How Garden Centres can become the heart of a community

The heatwave and drought faced this summer demonstrate that our changing climate will impact lifestyles and gardening habits.  Tough times are ahead.  The cost-of-living crunch will make households think long and hard about every penny they spend.  

How can garden centres respond to this dual crisis ensuring they remain in business with a loyal and engaged customer base?  There are three strategies they might consider.

Climate proof gardening

Climate change will disrupt UK weather patterns.  We are likely to see weather systems get ‘stuck’ with more prolonged heatwave and droughts, there will be more extreme storms causing flash flooding. 

It is possible that gardeners will become increasingly wary of spending hard-earned cash on plants that might not survive these variations.

Garden centres can counter this concern by being explicit as to how gardeners can create more resilient gardens.  This could include highlighting drought resistant plants, educating customers on water efficient gardening and illustrating how increased planting can help to reduce flash floods.

Scientists also believe that urban heat is going to be a growing issue for households and here again garden centres can promote the value of plants that offer shading and the cooling benefits of water features.

Crucially, garden centres need to demonstrate that they are actively addressing the climate crisis with proactive messaging on reducing peat, reducing plastic use, sustainable gardening and efficient use of resources.

Cost saving guidance

Saving money will be at the forefront of many minds over the coming year.  Garden centres should respond by focusing on cost efficient gardening.  This could take several forms including practical advice on how growing vegetables, fruit and herbs can make use of even the smallest amount of space to produce cheap produce.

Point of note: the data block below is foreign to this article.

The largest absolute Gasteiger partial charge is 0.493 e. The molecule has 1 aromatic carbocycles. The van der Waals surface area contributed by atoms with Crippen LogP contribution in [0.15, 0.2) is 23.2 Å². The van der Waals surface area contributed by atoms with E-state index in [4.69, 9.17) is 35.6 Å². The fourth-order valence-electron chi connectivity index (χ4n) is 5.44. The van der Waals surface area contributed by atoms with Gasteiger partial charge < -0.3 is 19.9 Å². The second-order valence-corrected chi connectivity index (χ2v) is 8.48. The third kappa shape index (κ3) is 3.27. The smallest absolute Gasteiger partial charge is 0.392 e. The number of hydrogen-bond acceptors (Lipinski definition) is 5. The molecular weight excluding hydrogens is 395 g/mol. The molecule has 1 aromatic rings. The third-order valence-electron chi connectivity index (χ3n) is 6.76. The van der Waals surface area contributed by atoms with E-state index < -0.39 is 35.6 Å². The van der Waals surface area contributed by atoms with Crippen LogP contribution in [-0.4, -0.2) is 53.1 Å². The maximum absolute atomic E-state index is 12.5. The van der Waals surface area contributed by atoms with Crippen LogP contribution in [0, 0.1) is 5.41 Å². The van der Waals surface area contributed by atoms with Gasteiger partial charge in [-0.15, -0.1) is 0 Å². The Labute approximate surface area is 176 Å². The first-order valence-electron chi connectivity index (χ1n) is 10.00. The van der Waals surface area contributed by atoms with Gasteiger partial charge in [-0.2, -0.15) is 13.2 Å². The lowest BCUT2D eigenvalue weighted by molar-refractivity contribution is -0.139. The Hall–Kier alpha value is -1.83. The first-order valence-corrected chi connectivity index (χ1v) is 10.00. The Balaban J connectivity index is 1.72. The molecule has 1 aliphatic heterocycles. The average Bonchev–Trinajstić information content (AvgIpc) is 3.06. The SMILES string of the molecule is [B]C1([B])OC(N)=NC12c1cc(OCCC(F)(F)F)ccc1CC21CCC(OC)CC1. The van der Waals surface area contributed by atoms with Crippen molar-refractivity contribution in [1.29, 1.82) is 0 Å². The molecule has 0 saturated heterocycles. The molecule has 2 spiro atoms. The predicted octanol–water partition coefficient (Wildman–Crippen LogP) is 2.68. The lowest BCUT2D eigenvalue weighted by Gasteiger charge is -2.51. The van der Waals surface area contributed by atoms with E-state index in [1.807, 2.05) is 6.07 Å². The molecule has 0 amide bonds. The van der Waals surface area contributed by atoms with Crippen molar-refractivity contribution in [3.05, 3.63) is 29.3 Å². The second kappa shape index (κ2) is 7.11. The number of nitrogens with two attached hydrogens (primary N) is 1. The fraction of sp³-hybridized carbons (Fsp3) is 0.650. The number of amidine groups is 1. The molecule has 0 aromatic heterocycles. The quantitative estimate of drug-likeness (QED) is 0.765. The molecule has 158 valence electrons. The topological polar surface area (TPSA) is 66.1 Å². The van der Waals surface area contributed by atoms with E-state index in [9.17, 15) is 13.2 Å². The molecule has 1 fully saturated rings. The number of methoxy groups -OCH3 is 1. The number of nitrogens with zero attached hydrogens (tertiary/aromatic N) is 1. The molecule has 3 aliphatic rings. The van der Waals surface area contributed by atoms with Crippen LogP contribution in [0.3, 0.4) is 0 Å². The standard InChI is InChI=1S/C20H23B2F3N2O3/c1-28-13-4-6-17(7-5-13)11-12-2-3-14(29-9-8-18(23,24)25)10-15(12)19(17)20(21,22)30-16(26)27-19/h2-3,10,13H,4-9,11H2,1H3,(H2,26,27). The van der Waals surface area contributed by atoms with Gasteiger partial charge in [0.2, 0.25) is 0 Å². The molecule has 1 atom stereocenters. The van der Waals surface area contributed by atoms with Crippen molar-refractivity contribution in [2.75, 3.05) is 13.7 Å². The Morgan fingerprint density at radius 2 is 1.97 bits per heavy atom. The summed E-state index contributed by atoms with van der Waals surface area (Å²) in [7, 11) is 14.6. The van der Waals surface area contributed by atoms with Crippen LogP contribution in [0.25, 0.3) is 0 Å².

Promoting home composting could illustrate how people can enhance the quality of their soil and be less dependent on buying product.  Water efficiency advice and devices could help those on water metres who might also be facing an on-going hosepipe ban.

Garden centres could even go a step further by inviting people to head over to their catering centres for a coffee as a warm and welcoming space during cold spells.  This could be linked to practical advice on saving energy in home linked to the sale of easy-to-use products such as foil for behind radiators and draught excluders

Garden centres in the community

It is likely that many will struggle emotionally with the challenges that they face.  Garden centres could become a welcoming space offering solace and comfort as well as practical support. 

For example, they might consider establishing a ‘Community Fridge’. 

By the end of 2023 there will over 500 Community Fridges across the UK which are spaces where people can freely access perishable food that would have been wasted.  This food could come from the centre’s own catering facilities, it might be gluts of fruit and veg grown by customers or could be from local retailers

Community Tool Shed

Similarly, a centre could also create a Community Tool Shed similar to this one in the US  This facility would be a place where people could borrow rather than buy tools that they need for one-off jobs saving them space and money.  This would illustrate to customers that garden centres are promoting the circular economy and are there to help.  It could also increase footfall on site and provide a positive story for social media and press.

The New Normal

It is likely that the changes in external circumstances are here for the long-term and should be viewed as the new normal.  This will require garden centres to rethink their operating model and role in society. 

Some of the changes will hit product sales and short-term profitability but are likely to increase long-term resilience by building a loyal customer base and increased footfall.

About Trewin Restorick

Trewin Restorick was the Founder and CEO of Hubbub UK.  Over 8 years, Trewin took the charity from concept through to a multi award-winning organisation. He stood down from being the CEO in May 2022 to establish a new organisation called Sizzle.  He will continue to support Hubbub as an Ambassador.

Trewin was recognised in 2020 with a Global Leader of the Year award. In 2021 he won the Business Green ‘Lifetime Achievement Award’ and in 2022 voted by peers as the most influential person in the UK’s recycling and resource sector. 

Research into peat replacement

He has secured charitable grant funding for my new venture to undertake preliminary research. If the replacement of peat with composted food waste is to be viable, a complex jigsaw puzzle needs to be put together involving the waste industry, local authorities, horticulturalists, garden retailers, and the public.

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